As the autistic child grows up, even if they attempt to echo or mimic behaviours other people do, they lack the understanding to inform the social interactions. I remember doing my utmost to try to “blend in” and get it as right as I could, I just had a sense people would like me more if I was the same as them and so I just laughed and nodded along even when I didn’t understand…

Research shows that children in the playground tend to split into gender groups. Typically developing girls play socially together giving girls with autism opportunities to play on the periphery and they’re seen to weave in and out “practicing” masking their autism (even though this is unconscious at the time). Typically developing boys would play organised games, where as boys on the spectrum would spend time on their own.

In an assessment when asked “how do you manage eye contact?” A young lady answered:

Well, I look at them and then when they look away, I look away and wait a couple of seconds and then look back for a few seconds. You have to make sure you don’t look at them for too long, nor look away for too long and count a few seconds each time.

To most people, her social interaction when it came to eye contact would have looked “normal” but she had no idea that eye contact was meant to feel natural. She was treating it as though it was a mathematical puzzle to be figured out. She was managing all her social interactions as thought they were puzzles and she was exhausted!

I find eye contact horribly awkward but I worked out a long time ago that I can manage it more comfortably (i.e. it’s slightly less painful) when the other person is talking) so I tend to look away while I’m talking and look back when the other person is talking. That way, I’m doing some eye contact but I’m not forcing myself to do it all the time… a compromise I hope no one notices…!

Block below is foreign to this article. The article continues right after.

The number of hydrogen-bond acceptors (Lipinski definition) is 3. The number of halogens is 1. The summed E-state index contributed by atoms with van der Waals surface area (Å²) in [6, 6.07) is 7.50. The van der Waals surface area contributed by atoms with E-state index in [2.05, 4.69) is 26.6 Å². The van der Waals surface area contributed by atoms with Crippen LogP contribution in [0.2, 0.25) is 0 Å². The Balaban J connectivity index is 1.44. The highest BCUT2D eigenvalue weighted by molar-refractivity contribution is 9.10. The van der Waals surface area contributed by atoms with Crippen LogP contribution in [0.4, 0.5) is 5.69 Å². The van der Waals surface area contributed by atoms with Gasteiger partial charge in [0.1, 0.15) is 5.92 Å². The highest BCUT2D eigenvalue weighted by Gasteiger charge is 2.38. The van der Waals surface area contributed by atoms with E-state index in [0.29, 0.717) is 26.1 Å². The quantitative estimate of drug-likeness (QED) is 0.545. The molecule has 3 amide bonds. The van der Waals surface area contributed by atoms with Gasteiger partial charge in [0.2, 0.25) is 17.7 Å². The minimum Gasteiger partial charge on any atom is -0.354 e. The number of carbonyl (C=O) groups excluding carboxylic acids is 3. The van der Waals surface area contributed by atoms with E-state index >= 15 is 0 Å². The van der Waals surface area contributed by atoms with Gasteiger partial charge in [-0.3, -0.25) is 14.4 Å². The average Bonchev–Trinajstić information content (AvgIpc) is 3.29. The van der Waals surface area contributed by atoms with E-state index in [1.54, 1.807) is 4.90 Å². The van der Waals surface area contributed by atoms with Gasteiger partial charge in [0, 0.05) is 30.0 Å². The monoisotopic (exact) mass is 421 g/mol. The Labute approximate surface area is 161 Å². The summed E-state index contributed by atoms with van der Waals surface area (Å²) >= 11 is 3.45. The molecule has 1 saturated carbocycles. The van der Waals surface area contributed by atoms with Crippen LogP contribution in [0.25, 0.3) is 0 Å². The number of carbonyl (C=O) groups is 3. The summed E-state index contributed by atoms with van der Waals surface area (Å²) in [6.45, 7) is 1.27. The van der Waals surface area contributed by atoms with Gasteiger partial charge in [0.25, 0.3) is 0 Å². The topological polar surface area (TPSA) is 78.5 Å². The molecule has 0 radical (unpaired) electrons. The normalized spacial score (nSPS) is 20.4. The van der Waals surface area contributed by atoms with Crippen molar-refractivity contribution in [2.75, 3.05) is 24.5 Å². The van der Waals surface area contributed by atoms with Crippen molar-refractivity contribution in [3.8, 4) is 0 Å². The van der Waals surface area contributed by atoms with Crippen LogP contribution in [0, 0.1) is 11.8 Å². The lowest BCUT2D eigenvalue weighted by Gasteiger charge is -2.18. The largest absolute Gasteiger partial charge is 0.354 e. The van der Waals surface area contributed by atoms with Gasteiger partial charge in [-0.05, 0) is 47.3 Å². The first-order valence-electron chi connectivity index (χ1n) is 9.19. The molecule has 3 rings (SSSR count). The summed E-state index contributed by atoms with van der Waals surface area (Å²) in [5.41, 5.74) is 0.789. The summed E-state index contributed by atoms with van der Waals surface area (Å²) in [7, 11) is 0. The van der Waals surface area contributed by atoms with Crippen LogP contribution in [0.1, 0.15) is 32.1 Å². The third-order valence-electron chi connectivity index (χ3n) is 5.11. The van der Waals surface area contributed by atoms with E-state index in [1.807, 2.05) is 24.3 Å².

…In fact, I don’t really understand why it’s considered normal to stare at someone’s eyeballs…

John Elder Robison

A prominent feature seen in some people with autism is an intense special interest. Firstly, this isn’t needed to meet the diagnostic criteria for autism (see here) so it may not be present at all. Secondly, females may have an intense, age appropriate feminine special interest that is overlooked, for example, if a teenage girl said she was into make-up, this could be seen as fairly standard. But if she’s categorised every brand of eye-shadow, foundation, blusher and bronzer by ingredients and has cross-referenced all the shades of her favourite brands in excel, I think you’d see this isn’t just a standard interest in make-up.

Females who spend time watching other females in order to mask their social awkwardness may be aware that they’re different but may find it very difficult to manage their differences all the time. I’ve always felt like I’m one step behind everyone else, desperately peddling to catch up but never quiet making it and I’ve never known why!

Due to the way society traditionally sees males and females—if a female has a shy, quiet, anxious nature and has a desire to stick to routine it’s more likely to be overlooked and accepted as their natural character. If a female struggles with loud sounds or bright lights, it’s accepted that they’re simply more sensitive. If a male has similar struggles, they are more likely to be pathologised. Females are more likely to be tolerated as quirky, there may be less pressure on them to perform academically. Of course, these are generalisations and don’t apply to everyone but small adjustments can traditionally enable females with ASD to “hide”.